Wednesday, March 2, 2011

Guns preserve power


"Political power grows out of the barrel of a gun," said Mao. "The right of the people to keep and bear arms shall not be infringed," said the framers of the U.S. Constitution in the Second Amendment.

Unfortunately, there are always those who believe that a limited amount of government is vital to a civilized society, then unlimited government is the answer to all that ails mankind. Ironically, these people prefer to call themselves liberal. What is liberal about? Someone who advocates government power over the lives of individuals?

These so-called liberals have been promoting the effort to take away our Second Amendment rights to keep and bear arms. They argue that the Second Amendment is obsolete, or that it was never intended to give the right to keep and bear arms to individuals, only to the government. They quote as evidence the first few words of the amendment, "A well-regulated militia." Apparently, they like the words "well regulated," because the militia, as defined by the Militia Act of 1757, means all able-bodied male citizens between the ages of 18 and 45.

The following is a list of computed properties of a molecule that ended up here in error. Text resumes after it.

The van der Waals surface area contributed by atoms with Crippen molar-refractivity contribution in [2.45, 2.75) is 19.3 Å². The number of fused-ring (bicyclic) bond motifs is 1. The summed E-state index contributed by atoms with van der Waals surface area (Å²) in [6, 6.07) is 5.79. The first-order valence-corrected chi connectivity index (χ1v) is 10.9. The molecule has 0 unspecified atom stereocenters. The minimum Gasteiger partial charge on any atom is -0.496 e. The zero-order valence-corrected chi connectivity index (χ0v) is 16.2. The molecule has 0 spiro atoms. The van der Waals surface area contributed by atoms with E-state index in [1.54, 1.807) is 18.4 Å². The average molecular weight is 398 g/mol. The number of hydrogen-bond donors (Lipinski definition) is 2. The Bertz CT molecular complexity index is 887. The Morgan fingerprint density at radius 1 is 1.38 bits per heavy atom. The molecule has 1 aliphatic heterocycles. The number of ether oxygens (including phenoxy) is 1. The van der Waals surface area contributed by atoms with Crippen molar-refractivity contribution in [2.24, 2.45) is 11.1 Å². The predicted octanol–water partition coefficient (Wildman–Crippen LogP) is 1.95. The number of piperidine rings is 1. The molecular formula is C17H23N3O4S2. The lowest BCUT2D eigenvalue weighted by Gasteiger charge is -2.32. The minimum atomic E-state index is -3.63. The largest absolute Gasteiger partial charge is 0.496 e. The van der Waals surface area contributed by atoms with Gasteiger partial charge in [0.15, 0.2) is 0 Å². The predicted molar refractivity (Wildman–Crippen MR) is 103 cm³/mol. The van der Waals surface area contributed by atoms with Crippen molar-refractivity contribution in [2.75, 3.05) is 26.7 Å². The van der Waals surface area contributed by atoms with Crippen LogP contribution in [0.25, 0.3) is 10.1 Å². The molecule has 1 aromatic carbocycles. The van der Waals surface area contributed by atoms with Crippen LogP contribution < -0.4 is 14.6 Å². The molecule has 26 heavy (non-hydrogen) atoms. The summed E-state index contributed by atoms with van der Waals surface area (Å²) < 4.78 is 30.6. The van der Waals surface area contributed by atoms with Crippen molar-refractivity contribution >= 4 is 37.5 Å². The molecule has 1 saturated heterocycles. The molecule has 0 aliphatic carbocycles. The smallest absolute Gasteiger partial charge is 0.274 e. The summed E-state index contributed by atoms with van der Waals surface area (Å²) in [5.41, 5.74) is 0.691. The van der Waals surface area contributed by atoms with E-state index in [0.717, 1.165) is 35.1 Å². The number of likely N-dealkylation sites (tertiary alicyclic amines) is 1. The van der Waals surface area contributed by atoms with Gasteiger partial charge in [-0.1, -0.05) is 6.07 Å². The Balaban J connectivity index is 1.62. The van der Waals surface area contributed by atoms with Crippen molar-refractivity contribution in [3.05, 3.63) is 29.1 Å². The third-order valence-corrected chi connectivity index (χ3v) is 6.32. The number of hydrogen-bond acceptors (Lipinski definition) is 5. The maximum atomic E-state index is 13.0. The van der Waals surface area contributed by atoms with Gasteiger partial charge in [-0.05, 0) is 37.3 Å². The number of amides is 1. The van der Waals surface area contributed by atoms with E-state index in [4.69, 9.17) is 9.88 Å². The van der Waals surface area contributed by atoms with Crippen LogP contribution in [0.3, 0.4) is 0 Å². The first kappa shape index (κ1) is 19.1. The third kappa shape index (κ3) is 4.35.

The Second Amendment will become obsolete only when violence and totalitarianism become extinct. In other words, when human nature is miraculously reformed. The Bill of Rights went into effect on Dec. 15, 1791. Not for even one of the 80,380 (and still counting) days since has there been an absence of oppressive governments. Every tyrannical government in the world today successfully retains their power through the barrel of a gun.

Without the Second Amendment, the powerful American electorate would very likely have long ago been reduced to no more than the equivalent of a "paper tiger." The thousands of brave, though unarmed, Chinese protesters for democracy in Tiananmen Square were suddenly martyrs because in China only the People's Army possesses the power that grows out of the barrel of a gun.

Geoffrey Moore

Hailey




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